It is no secret that some legitimate products use rootkit technologies.
Various proactive antivirus protection tools are capable of hooking system functions in one way or another. Malicious code also uses algorithms of this type. However, antivirus software differs from malicious code in that it does not attempt to hide the modifications it introduces into the system.
Many are aware of data encryption software, such as TrueCrypt. Such programs can encrypt entire partitions or disks. To be able to encrypt a system partition, the creators of this type of software need to implement a proprietary loading routine and modify the master boot record (MBR). Similar technologies are also used in modern bootkits; however, security software, unlike bootkits, does not attempt to conceal its proprietary loader.
Like encryption software, some third-party boot loaders (LILO, GRUB) also use MBR modification technology.
Rootkit technologies based on system function hooks are also used in various commercial copy protections, especially in games, and many of these copy protections can be particularly aggressive.
Using rootkit technologies in legitimate products can cause just as much harm as good. It’s a fine line between secure and dangerous implementation of a technology, and a poorly-implemented product can easily be exploited by cybercriminals. As a result, extreme caution is required.
The Sony scandal back in 2005, when the company produced new technology to try to prevent its audio CDs being copied, highlighted the risk. Sony’s protection used rootkit technologies which malware could have used to mask malicious components. In other words, the key software component had been written so poorly it could be used in a way unforeseen by its developers.
Is there sufficient justification for using rootkit technologies in legitimate software? When they are used in legitimate programs, how great is the risk that the OS and user data might be compromised? Just how fine is the line between legal and criminal methods?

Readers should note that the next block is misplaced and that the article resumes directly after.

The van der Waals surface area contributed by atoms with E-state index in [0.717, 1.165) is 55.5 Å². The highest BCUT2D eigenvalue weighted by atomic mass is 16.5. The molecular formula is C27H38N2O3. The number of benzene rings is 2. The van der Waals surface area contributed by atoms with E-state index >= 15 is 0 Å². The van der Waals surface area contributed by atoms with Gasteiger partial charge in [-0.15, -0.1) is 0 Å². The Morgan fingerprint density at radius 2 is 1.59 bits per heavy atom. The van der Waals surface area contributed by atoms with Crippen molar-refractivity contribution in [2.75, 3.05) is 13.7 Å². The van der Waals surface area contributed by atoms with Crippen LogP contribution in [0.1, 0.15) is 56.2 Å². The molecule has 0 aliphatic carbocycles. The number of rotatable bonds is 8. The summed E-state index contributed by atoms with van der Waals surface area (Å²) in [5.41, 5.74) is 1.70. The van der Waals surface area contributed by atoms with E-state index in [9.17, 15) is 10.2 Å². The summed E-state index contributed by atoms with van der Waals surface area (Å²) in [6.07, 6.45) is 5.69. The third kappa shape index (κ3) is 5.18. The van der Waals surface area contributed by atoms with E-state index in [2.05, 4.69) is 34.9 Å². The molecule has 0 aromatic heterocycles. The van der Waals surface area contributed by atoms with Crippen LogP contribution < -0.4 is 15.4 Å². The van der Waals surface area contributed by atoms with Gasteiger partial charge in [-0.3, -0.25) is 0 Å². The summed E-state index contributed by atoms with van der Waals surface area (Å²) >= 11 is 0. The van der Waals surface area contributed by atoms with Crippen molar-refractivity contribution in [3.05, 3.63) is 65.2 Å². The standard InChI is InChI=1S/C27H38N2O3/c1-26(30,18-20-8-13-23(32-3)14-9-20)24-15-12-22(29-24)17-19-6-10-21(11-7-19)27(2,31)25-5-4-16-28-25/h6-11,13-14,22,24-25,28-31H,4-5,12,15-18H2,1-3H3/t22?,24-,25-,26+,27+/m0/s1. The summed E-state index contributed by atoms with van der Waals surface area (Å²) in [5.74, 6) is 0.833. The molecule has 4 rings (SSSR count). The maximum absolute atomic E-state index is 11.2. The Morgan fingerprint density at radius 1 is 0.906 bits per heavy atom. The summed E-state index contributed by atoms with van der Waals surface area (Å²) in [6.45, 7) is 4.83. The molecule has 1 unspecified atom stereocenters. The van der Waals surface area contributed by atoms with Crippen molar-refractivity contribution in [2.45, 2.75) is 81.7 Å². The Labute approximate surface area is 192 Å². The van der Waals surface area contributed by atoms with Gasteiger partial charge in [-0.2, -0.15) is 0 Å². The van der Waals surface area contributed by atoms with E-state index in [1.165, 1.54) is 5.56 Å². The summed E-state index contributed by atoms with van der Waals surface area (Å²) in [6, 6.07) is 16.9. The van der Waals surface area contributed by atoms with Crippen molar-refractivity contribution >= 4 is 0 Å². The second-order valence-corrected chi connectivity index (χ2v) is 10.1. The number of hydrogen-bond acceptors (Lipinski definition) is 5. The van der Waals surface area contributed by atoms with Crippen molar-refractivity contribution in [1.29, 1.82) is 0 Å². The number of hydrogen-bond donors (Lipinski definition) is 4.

Before getting down to specifics, I will broadly outline several cases when legitimate rootkits or poorly written drivers could compromise the security system. These cases have been selected to encourage further discussion.
When speaking about potential threats, I will use the concepts of legitimate signatures and signed drivers. Obviously, most companies prefer to sign their own software; in 64-bit operating systems, a kernel-mode driver must be signed in order to run. In antivirus products, checking against a whitelist is one of the factors used when assigning a program to a specific software category. Let us assume a legitimate, digitally-signed driver is being abused by cybercriminals. Such a driver would pass a scan as it is listed as software with a trusted signature, even if it is being used for malicious purposes. Therefore, a legitimate, digitally-signed driver is potentially dangerous if it uses rootkit technologies with inadequate authentication mechanisms.